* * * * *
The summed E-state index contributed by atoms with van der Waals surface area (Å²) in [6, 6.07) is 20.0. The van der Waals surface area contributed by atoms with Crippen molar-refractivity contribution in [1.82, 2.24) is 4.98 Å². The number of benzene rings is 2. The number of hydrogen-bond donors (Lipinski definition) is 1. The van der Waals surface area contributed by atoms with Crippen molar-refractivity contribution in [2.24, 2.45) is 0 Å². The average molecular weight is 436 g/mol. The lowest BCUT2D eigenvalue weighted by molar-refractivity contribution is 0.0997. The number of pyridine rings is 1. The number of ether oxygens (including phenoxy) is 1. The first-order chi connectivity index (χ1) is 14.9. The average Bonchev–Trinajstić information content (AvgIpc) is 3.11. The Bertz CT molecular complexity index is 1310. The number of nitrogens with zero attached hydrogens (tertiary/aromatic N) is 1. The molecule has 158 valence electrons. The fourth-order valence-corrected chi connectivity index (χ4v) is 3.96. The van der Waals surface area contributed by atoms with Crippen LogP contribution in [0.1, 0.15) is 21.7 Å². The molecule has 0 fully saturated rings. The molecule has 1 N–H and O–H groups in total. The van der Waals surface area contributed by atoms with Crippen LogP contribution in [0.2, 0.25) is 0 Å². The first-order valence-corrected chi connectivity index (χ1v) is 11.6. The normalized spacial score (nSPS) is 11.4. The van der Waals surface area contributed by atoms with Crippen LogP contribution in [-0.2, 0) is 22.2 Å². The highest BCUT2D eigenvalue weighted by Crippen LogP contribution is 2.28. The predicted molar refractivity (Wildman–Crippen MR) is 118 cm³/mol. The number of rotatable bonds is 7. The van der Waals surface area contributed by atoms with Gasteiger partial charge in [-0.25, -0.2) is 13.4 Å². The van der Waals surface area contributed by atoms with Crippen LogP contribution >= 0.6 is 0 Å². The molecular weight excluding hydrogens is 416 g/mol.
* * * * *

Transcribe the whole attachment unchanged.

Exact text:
The summed E-state index contributed by atoms with van der Waals surface area (Å²) in [6, 6.07) is 20.0. The van der Waals surface area contributed by atoms with Crippen molar-refractivity contribution in [1.82, 2.24) is 4.98 Å². The number of benzene rings is 2. The number of hydrogen-bond donors (Lipinski definition) is 1. The van der Waals surface area contributed by atoms with Crippen molar-refractivity contribution in [2.24, 2.45) is 0 Å². The average molecular weight is 436 g/mol. The lowest BCUT2D eigenvalue weighted by molar-refractivity contribution is 0.0997. The number of pyridine rings is 1. The number of ether oxygens (including phenoxy) is 1. The first-order chi connectivity index (χ1) is 14.9. The average Bonchev–Trinajstić information content (AvgIpc) is 3.11. The Bertz CT molecular complexity index is 1310. The number of nitrogens with zero attached hydrogens (tertiary/aromatic N) is 1. The molecule has 158 valence electrons. The fourth-order valence-corrected chi connectivity index (χ4v) is 3.96. The van der Waals surface area contributed by atoms with Crippen LogP contribution in [0.1, 0.15) is 21.7 Å². The molecule has 0 fully saturated rings. The molecule has 1 N–H and O–H groups in total. The van der Waals surface area contributed by atoms with Crippen LogP contribution in [0.2, 0.25) is 0 Å². The first-order valence-corrected chi connectivity index (χ1v) is 11.6. The normalized spacial score (nSPS) is 11.4. The van der Waals surface area contributed by atoms with Crippen LogP contribution in [-0.2, 0) is 22.2 Å². The highest BCUT2D eigenvalue weighted by Crippen LogP contribution is 2.28. The predicted molar refractivity (Wildman–Crippen MR) is 118 cm³/mol. The number of rotatable bonds is 7. The van der Waals surface area contributed by atoms with Gasteiger partial charge in [-0.25, -0.2) is 13.4 Å². The van der Waals surface area contributed by atoms with Crippen LogP contribution >= 0.6 is 0 Å². The molecular weight excluding hydrogens is 416 g/mol.